In her many years of teaching and writing, Kehoe has emphasized the importance of critical thinking in looking at anthropology, archaeology, and history, particularly as it pertains to Native America. She speaks of the "limited and biased archaeological record" (2007:personal communication) of the Americas and of how many archaeologists were molded by preconceptions of ancient Amerindians having been "savage" or "primitive" and incapable of having "real" civilizations in European terms. Kehoe minces few words in her distaste for such tunnel-visioned attitudes, stating, for example, "...the massive mounds of the Midwest, most of them larger than any prehistoric mounds in Europe, could not be accommodated in a scenario of virgin wilderness inhabited by Men-Brutes..."[3]:164 and "The history of American archaeology ... is a remarkable example of post-hoc objectification of the doctrine of Manifest Destiny. From its inception, American archaeology has been politically charged, legitimating domination of North America by capitalists imbued with British bourgeois culture".[3]:xi

In 2016, Kehoe was honored by the Plains Anthropological Association with its Distinguished Service Award for her "enduring work in Anthropology and Archaeology of the Great Plains".[citation needed]

Works[edit]

  • Kehoe, Alice Beck (1989). The Ghost Dance: Ethnohistory and Revitalization. New York: Holt, Rinehart, and Winston. ISBN 978-1577664536. 
  • Kehoe, Alice B. (1992). North American Indians: A Comprehensive Account (3rd ed.). Englewood Cliffs, NJ: Prentice Hall. ISBN 978-0131928763. 
  • Kehoe, Alice Beck (1998). Humans: An Introduction to Four-Field Anthropology. New York: Routledge. ISBN 978-0415919845.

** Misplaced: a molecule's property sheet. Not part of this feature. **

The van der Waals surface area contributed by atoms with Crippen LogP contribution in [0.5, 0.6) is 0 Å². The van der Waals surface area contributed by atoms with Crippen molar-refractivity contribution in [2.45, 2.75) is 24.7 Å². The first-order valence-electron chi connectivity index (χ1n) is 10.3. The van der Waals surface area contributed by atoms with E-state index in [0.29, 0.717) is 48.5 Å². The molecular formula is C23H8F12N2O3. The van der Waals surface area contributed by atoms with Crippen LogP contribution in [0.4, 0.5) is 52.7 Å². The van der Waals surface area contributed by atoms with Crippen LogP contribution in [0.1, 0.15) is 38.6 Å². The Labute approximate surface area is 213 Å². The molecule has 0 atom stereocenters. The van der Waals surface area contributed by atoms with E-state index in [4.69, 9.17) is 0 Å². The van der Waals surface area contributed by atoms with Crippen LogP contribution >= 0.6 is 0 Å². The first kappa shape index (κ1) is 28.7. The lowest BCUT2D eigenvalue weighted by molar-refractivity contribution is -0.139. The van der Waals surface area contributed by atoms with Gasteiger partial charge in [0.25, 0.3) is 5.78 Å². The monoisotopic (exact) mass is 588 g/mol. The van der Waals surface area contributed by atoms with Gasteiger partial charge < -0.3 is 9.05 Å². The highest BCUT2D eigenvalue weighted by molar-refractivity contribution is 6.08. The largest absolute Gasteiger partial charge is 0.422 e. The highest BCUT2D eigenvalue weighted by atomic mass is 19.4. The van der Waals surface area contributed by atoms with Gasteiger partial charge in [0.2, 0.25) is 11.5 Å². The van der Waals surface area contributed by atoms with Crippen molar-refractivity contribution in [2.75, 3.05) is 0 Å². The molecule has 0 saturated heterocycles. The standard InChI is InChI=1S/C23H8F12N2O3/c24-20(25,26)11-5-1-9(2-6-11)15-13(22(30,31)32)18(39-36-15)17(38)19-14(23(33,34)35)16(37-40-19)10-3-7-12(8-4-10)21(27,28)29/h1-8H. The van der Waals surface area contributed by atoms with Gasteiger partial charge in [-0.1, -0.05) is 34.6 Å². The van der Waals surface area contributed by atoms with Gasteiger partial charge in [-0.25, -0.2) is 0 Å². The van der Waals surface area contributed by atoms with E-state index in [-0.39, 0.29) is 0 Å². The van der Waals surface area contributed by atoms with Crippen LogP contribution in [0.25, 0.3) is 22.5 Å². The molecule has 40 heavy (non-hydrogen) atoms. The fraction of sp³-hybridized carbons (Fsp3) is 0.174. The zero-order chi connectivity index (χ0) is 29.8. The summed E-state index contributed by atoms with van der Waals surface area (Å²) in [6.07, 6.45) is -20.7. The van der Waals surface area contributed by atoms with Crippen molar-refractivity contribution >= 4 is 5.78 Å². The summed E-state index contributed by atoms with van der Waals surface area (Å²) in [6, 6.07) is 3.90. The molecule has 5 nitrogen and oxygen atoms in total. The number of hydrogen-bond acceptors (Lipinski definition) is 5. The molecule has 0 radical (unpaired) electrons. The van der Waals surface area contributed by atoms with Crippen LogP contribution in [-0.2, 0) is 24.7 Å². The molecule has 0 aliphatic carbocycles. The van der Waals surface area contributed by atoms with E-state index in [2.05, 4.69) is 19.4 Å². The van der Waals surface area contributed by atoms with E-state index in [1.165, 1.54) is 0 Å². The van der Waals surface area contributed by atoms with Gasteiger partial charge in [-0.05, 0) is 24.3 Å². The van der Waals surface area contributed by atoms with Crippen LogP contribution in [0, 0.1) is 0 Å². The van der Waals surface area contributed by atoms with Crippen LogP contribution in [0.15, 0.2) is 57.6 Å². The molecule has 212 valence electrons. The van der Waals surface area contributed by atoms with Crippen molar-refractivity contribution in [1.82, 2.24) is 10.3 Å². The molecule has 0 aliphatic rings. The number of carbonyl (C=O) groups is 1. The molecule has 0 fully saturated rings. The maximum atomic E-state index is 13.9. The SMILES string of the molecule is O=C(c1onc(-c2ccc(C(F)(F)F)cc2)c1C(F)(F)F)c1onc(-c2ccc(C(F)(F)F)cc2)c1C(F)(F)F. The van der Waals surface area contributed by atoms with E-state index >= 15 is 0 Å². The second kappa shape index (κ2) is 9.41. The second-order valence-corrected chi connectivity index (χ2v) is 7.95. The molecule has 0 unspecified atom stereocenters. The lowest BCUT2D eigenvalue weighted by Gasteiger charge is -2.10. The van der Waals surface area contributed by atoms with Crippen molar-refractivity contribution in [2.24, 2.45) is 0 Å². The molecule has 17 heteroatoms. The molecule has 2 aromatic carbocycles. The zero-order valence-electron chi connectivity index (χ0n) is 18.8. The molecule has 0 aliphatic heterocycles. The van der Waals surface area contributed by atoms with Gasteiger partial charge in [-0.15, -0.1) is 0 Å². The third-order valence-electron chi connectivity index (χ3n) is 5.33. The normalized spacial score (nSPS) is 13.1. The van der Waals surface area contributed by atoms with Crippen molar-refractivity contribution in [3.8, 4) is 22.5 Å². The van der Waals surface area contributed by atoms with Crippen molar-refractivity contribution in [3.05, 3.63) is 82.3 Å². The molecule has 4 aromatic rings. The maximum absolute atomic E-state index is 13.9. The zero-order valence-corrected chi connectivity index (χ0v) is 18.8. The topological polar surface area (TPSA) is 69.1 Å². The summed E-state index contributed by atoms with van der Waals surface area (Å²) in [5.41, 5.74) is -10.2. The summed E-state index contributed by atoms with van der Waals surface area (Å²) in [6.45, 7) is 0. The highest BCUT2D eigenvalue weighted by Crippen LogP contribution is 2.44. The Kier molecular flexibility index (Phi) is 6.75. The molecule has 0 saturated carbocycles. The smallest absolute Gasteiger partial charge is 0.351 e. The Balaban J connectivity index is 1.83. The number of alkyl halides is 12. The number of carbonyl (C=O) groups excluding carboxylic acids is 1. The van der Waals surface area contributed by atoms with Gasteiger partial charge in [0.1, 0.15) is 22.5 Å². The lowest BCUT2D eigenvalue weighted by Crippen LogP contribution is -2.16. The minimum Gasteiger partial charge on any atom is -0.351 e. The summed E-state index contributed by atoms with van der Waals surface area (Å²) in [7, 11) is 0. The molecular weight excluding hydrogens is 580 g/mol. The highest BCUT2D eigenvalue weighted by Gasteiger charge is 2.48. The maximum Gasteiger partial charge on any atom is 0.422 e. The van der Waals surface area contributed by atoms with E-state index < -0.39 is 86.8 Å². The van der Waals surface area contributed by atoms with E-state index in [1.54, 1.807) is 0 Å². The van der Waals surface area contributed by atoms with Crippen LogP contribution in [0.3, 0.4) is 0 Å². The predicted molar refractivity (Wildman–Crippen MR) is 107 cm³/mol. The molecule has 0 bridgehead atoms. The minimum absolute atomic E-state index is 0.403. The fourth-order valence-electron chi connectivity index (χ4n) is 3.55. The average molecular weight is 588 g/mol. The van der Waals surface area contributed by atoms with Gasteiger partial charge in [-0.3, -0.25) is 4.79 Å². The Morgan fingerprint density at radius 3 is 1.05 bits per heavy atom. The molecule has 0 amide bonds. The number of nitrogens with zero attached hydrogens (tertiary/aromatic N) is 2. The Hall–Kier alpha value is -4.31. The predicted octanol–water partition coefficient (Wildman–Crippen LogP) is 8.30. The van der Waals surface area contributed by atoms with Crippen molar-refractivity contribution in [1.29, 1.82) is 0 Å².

• Kehoe, Alice Beck (1998). The Land of Prehistory: A Critical History of American Archaeology. New York: Routledge. ISBN 978-0415920544. 
  • Kehoe, Alice Beck; Emmerichs, Mary Beth, eds. (1999). Assembling the Past: Studies in the Professionalization of Archaeology. Albuquerque: University of New Mexico Press. ISBN 978-0826319395. 
  • Kehoe, Alice Beck (2000). Shamans and Religion: An Anthropological Exploration in Critical Thinking. Prospect Heights, Ill.: Waveland Press. ISBN 978-1577661627. 
  • Sterk, Helen M.; Hay, Carla H.; Kehoe, Alice B.; Ratcliffe, Krista; VendeVusse, Leona G. (2002). Who's Having this Baby? Perspectives on Birthing. East Lansing: Michigan State University Press. ISBN 978-0870136153. 
  • Kehoe, Alice Beck (2002). America Before the European Invasions. New York: Longman. ISBN 978-0582414860. 
  • Kehoe, Alice Beck (2005). The Kensington Runestone: Approaching a Research Question Holistically. Long Grove, Ill.: Waveland Press. ISBN 978-1577663713. 
  • Kehoe, Alice Beck; Pleger, Thomas C. (2007). Archaeology: A Concise Introduction. Long Grove, Ill.: Waveland Press. ISBN 978-1577664505. 
  • Kehoe, Alice Beck (2008). Controversies in Archaeology. Walnut Creek, Calif.: Left Coast Press. ISBN 978-1598740615. 
  • Kehoe, Alice Beck (2012). Militant Christianity: An Anthropological History. New York: Palgrave Macmillan. ISBN 978-1137282149. 
  • Wissler, Clark; Kehoe, Alice Beck; Miller, Stewart E. (2012). Amskapi Pikuni: The Blackfeet People. Albany: State University of New York Press. ISBN 978-1438443355. 
  • Kehoe, Alice (2014). A Passion for the True and Just: Felix and Lucy Kramer Cohen and the Indian New Deal. Tucson: University of Arizona Press. ISBN 978-0816530939. 
  • Kehoe, Alice (2016). Traveling Prehistoric Seas: Critical Thinking on Ancient Transoceanic Voyages. Walnut Creek, Calif.: Left Coast Press. ISBN 978-1-62958-067-8. 

References[edit]

  1. ^ a b Kehoe, Alice Beck (1 September 2000). Shamans and Religion: An Anthropological Exploration in Critical Thinking. Waveland Press. ISBN 978-1577661627. 
  2. ^ Kehoe, Alice Beck (7 August 2002). America Before the European Invasions. Routledge. ISBN 978-0582414860. 
  3. ^ a b Kehoe, Alice Beck (27 August 1998). The Land of Prehistory: A Critical History of American Archaeology. Routledge. ISBN 978-0415920544. 


External links[edit]